General Shelton felt that the collection assets we either have or will have on scene are perfectly adequate to meet our needs. And THAAD had not been integrated into the collection plan. So he felt that the assets we will have on the scene are perfectly adequate to meet the needs.
Second, there would have been a cost to deploying the THAAD radar that he didn't think was worth spending, given the collection assets we were already planning to have on the scene.
Third, it would have interfered with other plans for the THAAD radar.
When he added those three factors together, he decided that it did not make sense to send the THAAD radar.
Q: What are the significant assets we're sending, other than the two ships that have been deployed?
Mr. Bacon: There are ships. Japan has Aegis cruisers that certainly were valuable collectors the last time around and would participate in any collection activities this time as well. I announced last week some ships that were going. So there are a variety of collection assets that we'll have at sea and in the air. And General Shelton felt those were adequate and that the THAAD radar was not going to be necessary.
Q: Was anyone else consulted in the civilian hierarchy, or was this strictly a military decision based on money?
Mr. Bacon: This was discussed in the policy area, and in the military area, but it was finally General Shelton's decision. The reason he made the decision was the request had been made by the Commander in Chief of the Space Command, General Myers.
Q: Any additional or new indications of whether missile preparation has advanced or not?
Mr. Bacon: We do not have anything to suggest that North Korea is closer to a test today than it was last week.
Q: Why would General Myers make the request to use this radar if other plans were being made for the THAAD radar?
Mr. Bacon: I think you should ask SPACECOM that. But it's the Chairman's job to evaluate these requests and to allocate resources sensibly, and this is the decision that he made.
Q: Can I ask what other plans were being made for the THAAD radar?
Mr. Bacon: You can ask but I'm not going to answer. There are a number of things set up for it.
Q: Considering that they plus up the budget for missile defense by a billion dollars, I understand the costs were somewhere between $3 and $5 million. What were the real cost problems with deploying this radar?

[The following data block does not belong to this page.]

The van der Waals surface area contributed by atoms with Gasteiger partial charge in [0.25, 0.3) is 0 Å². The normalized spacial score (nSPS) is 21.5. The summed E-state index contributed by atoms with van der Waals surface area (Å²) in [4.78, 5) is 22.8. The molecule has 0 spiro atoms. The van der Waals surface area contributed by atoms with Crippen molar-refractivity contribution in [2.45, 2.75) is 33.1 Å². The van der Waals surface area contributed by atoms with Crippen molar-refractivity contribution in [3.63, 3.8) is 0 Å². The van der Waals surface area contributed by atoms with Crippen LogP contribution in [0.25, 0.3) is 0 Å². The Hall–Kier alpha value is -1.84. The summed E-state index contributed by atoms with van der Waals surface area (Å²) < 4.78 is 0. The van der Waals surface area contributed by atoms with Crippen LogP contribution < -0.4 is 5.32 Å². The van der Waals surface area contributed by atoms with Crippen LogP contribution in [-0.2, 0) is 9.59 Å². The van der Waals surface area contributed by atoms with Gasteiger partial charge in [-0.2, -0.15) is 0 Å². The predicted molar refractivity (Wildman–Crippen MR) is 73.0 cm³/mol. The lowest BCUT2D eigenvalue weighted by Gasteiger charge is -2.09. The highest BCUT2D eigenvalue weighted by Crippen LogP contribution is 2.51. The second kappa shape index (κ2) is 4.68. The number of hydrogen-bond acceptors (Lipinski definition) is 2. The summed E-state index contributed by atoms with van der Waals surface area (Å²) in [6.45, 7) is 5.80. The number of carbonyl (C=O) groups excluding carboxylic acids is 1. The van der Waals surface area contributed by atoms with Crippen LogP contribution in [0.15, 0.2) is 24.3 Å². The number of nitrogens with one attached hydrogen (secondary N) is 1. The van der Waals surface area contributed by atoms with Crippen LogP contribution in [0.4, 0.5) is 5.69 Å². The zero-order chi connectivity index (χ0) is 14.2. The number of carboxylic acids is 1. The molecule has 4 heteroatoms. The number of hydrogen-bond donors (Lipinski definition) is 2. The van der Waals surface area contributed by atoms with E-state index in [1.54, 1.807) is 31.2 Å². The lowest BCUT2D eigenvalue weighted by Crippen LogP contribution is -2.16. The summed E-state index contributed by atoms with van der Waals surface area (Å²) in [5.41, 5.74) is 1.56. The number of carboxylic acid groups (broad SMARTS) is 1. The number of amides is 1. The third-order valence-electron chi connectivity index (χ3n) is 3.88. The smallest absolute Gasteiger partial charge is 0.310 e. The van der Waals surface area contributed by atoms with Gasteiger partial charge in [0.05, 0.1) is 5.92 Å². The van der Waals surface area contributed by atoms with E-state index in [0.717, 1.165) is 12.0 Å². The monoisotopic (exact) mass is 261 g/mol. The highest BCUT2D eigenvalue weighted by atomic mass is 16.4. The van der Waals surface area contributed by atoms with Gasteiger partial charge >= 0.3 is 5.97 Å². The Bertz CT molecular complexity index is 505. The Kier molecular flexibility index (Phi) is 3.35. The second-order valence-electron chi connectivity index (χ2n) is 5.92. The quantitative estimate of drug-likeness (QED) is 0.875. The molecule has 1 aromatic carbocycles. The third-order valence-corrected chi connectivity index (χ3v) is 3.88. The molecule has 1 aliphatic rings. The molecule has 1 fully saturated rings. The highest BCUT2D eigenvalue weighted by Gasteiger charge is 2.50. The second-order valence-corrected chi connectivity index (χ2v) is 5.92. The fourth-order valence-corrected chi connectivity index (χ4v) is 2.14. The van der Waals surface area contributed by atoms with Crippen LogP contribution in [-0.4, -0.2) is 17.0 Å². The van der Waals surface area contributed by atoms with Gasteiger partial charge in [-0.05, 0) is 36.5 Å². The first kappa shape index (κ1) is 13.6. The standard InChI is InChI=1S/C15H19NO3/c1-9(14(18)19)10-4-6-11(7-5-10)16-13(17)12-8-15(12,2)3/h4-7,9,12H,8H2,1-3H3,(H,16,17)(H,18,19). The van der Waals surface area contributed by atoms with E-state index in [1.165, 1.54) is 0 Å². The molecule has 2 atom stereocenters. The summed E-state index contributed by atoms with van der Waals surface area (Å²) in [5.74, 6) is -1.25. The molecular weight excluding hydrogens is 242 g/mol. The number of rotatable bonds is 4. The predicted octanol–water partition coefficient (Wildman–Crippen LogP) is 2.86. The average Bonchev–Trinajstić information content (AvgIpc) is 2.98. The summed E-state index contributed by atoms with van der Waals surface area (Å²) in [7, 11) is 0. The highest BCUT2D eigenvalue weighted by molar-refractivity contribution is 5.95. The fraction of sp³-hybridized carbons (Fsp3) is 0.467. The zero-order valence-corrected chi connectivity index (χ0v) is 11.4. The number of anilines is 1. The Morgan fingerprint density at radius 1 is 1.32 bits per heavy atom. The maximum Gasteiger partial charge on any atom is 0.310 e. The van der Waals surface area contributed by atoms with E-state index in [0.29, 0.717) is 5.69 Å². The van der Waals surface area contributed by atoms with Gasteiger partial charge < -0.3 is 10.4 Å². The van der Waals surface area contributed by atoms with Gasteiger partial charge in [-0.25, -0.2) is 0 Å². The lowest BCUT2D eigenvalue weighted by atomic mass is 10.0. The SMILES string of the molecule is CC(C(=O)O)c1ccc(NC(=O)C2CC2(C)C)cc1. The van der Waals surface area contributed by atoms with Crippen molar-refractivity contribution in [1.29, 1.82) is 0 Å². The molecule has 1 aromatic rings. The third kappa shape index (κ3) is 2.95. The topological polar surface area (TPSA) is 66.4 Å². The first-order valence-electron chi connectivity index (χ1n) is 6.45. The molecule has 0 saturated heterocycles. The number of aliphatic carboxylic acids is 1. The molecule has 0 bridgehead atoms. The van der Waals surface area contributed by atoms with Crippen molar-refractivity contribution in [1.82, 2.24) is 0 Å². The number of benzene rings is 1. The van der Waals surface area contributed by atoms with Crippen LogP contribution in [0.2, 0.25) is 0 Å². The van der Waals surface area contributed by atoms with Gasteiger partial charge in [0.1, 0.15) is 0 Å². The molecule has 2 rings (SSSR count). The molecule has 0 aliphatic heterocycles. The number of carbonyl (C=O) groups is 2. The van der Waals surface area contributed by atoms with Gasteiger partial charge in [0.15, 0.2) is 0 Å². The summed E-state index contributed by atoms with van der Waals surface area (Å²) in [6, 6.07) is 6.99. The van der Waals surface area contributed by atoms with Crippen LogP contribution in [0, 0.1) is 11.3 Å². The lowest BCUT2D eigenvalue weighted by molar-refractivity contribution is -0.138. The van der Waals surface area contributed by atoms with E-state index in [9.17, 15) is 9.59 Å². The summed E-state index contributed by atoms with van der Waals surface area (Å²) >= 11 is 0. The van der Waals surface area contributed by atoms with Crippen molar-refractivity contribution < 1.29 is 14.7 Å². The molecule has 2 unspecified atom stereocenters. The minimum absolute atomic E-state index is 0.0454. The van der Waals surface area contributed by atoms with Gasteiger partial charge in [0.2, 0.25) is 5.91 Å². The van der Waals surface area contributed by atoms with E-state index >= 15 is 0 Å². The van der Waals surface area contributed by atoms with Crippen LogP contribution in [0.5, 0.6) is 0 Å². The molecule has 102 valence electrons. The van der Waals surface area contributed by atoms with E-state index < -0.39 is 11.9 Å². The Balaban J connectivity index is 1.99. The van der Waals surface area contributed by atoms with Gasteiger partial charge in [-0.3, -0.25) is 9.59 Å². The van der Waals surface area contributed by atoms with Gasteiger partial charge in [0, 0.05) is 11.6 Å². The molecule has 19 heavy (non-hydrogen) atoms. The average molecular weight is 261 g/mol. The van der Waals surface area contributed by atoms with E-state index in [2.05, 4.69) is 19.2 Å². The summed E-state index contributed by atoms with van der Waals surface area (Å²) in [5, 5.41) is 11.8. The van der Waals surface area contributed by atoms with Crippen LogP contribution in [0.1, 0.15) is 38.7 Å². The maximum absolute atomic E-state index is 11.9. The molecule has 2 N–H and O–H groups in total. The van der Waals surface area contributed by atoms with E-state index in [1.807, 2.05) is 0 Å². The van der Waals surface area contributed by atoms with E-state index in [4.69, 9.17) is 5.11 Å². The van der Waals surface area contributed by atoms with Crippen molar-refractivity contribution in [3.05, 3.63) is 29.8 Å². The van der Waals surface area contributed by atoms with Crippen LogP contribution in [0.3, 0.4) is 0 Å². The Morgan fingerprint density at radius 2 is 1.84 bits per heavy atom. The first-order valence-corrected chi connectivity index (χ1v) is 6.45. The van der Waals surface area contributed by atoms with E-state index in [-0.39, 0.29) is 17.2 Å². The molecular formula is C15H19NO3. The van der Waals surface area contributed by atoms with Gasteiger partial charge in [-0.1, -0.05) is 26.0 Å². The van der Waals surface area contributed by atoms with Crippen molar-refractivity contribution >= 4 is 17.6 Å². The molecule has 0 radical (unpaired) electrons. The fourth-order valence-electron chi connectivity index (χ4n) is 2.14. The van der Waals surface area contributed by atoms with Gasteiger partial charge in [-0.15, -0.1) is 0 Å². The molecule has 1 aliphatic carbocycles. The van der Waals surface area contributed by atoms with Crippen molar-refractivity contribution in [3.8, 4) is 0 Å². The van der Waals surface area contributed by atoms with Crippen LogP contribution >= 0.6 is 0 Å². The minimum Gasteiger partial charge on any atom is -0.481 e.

Mr. Bacon: We don't have mountains of money sitting around. The question was who was going to pay for this? No one really stepped up to want to pay the bill to move it from their own budgets.
Secondly, it would have interfered--it would have taken some time to send it there, set it up, and then move it back. It would have interfered with other plans that are in line for the THAAD radar. The Chairman, when he evaluated these three factors, decided that it wasn't a decision worth making.
I might add, Bill, that I thought that was a very unfair remark made or quoted in your story about the Chairman, anonymously. It was a low blow, I felt.
Q: Were arms control considerations a factor in this.decision?
Mr. Bacon: Arms control considerations were not a factor. I've given you what the factors were. I don't think arms control considerations were going to be a big issue in this case. But in fact the decision was made on the three factors that I gave you.
Q: Was there any consideration that this radar's not ready to be integrated with missiles over there that it's never operated with? It's specifically for the THAAD unit, it's not a telemetry radar which you'd want for the Taepo Dong. Were there any technical issues raised that this thing's not ready to do what Myers thinks it might be able to do?
Mr. Bacon: The decision was based on the feeling that it wasn't going to add a significant amount of information to the package we will already have there. That was the basis of the decision. There were other considerations which were the cost and the competing schedule for the THAAD radar, but the primary consideration was the fact that it wasn't going to--the benefits of what we would get weren't worth the costs both in terms of money and in terms of disruption to other needs for the THAAD radar.